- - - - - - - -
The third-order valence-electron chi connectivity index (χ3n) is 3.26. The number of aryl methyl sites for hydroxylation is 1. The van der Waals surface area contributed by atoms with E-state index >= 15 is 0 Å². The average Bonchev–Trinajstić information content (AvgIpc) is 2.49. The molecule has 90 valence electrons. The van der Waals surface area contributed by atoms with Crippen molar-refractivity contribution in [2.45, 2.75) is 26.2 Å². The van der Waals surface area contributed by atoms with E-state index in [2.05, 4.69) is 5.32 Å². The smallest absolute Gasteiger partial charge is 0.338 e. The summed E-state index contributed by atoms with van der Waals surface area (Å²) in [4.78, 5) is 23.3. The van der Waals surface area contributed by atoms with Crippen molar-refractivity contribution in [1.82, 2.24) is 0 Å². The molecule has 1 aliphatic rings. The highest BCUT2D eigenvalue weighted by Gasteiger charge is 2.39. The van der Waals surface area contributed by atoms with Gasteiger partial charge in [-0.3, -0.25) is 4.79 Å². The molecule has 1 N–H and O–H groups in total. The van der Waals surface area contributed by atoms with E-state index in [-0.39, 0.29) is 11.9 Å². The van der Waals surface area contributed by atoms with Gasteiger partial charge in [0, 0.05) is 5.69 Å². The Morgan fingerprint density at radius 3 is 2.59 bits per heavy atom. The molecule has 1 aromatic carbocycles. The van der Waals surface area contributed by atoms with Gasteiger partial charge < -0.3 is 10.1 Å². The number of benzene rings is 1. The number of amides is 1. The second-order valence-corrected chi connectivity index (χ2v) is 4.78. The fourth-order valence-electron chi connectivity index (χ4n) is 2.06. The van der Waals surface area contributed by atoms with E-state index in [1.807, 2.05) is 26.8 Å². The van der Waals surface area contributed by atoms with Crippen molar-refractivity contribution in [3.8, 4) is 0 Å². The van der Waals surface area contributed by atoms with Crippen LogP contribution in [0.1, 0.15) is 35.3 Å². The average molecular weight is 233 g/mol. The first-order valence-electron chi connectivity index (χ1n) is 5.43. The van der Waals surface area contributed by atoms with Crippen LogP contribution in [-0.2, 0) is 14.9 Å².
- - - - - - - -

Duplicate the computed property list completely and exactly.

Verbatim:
The third-order valence-electron chi connectivity index (χ3n) is 3.26. The number of aryl methyl sites for hydroxylation is 1. The van der Waals surface area contributed by atoms with E-state index >= 15 is 0 Å². The average Bonchev–Trinajstić information content (AvgIpc) is 2.49. The molecule has 90 valence electrons. The van der Waals surface area contributed by atoms with Crippen molar-refractivity contribution in [2.45, 2.75) is 26.2 Å². The van der Waals surface area contributed by atoms with E-state index in [2.05, 4.69) is 5.32 Å². The smallest absolute Gasteiger partial charge is 0.338 e. The summed E-state index contributed by atoms with van der Waals surface area (Å²) in [4.78, 5) is 23.3. The van der Waals surface area contributed by atoms with Crippen molar-refractivity contribution in [1.82, 2.24) is 0 Å². The molecule has 1 aliphatic rings. The highest BCUT2D eigenvalue weighted by Gasteiger charge is 2.39. The van der Waals surface area contributed by atoms with Gasteiger partial charge in [-0.3, -0.25) is 4.79 Å². The molecule has 1 N–H and O–H groups in total. The van der Waals surface area contributed by atoms with E-state index in [-0.39, 0.29) is 11.9 Å². The van der Waals surface area contributed by atoms with Gasteiger partial charge in [0, 0.05) is 5.69 Å². The Morgan fingerprint density at radius 3 is 2.59 bits per heavy atom. The molecule has 1 aromatic carbocycles. The van der Waals surface area contributed by atoms with Gasteiger partial charge < -0.3 is 10.1 Å². The number of benzene rings is 1. The number of amides is 1. The second-order valence-corrected chi connectivity index (χ2v) is 4.78. The fourth-order valence-electron chi connectivity index (χ4n) is 2.06. The van der Waals surface area contributed by atoms with E-state index in [1.807, 2.05) is 26.8 Å². The van der Waals surface area contributed by atoms with Crippen molar-refractivity contribution in [3.8, 4) is 0 Å². The van der Waals surface area contributed by atoms with Crippen LogP contribution in [0.1, 0.15) is 35.3 Å². The average molecular weight is 233 g/mol. The first-order valence-electron chi connectivity index (χ1n) is 5.43. The van der Waals surface area contributed by atoms with Crippen LogP contribution in [-0.2, 0) is 14.9 Å².